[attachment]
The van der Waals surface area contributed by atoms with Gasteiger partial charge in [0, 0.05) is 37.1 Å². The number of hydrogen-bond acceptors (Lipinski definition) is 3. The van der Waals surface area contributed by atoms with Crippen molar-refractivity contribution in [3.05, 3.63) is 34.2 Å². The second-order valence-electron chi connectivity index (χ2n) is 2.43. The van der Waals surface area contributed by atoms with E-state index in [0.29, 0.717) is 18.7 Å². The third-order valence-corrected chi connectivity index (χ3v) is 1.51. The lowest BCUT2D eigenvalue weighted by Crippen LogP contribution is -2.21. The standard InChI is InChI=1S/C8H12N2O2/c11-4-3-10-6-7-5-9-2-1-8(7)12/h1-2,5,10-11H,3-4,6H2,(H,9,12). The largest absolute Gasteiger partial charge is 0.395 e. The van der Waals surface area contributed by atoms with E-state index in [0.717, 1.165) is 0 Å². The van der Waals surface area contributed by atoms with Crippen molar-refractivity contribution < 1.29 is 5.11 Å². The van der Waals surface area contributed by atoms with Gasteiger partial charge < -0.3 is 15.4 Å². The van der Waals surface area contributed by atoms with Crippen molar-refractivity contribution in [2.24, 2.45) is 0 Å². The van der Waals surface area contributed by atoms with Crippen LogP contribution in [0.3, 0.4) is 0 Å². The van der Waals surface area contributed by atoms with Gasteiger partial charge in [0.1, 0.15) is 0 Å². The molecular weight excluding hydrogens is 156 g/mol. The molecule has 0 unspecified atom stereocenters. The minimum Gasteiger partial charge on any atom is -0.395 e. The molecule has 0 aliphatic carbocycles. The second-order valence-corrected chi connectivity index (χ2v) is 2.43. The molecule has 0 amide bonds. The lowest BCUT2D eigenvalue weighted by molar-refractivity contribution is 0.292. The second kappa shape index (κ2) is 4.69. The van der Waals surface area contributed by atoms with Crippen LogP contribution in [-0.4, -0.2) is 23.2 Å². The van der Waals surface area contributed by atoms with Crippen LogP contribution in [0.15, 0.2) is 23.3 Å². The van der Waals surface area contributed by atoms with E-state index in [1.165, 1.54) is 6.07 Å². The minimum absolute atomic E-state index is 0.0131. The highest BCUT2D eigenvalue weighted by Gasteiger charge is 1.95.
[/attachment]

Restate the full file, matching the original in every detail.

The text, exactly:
The van der Waals surface area contributed by atoms with Gasteiger partial charge in [0, 0.05) is 37.1 Å². The number of hydrogen-bond acceptors (Lipinski definition) is 3. The van der Waals surface area contributed by atoms with Crippen molar-refractivity contribution in [3.05, 3.63) is 34.2 Å². The second-order valence-electron chi connectivity index (χ2n) is 2.43. The van der Waals surface area contributed by atoms with E-state index in [0.29, 0.717) is 18.7 Å². The third-order valence-corrected chi connectivity index (χ3v) is 1.51. The lowest BCUT2D eigenvalue weighted by Crippen LogP contribution is -2.21. The standard InChI is InChI=1S/C8H12N2O2/c11-4-3-10-6-7-5-9-2-1-8(7)12/h1-2,5,10-11H,3-4,6H2,(H,9,12). The largest absolute Gasteiger partial charge is 0.395 e. The van der Waals surface area contributed by atoms with E-state index in [0.717, 1.165) is 0 Å². The van der Waals surface area contributed by atoms with Crippen molar-refractivity contribution < 1.29 is 5.11 Å². The van der Waals surface area contributed by atoms with Gasteiger partial charge < -0.3 is 15.4 Å². The van der Waals surface area contributed by atoms with Crippen molar-refractivity contribution in [2.24, 2.45) is 0 Å². The van der Waals surface area contributed by atoms with Crippen LogP contribution in [0.3, 0.4) is 0 Å². The van der Waals surface area contributed by atoms with Gasteiger partial charge in [0.1, 0.15) is 0 Å². The molecular weight excluding hydrogens is 156 g/mol. The molecule has 0 unspecified atom stereocenters. The minimum Gasteiger partial charge on any atom is -0.395 e. The molecule has 0 aliphatic carbocycles. The second-order valence-corrected chi connectivity index (χ2v) is 2.43. The molecule has 0 amide bonds. The lowest BCUT2D eigenvalue weighted by molar-refractivity contribution is 0.292. The second kappa shape index (κ2) is 4.69. The van der Waals surface area contributed by atoms with Crippen LogP contribution in [-0.4, -0.2) is 23.2 Å². The van der Waals surface area contributed by atoms with Crippen LogP contribution in [0.15, 0.2) is 23.3 Å². The van der Waals surface area contributed by atoms with E-state index in [1.165, 1.54) is 6.07 Å². The minimum absolute atomic E-state index is 0.0131. The highest BCUT2D eigenvalue weighted by Gasteiger charge is 1.95.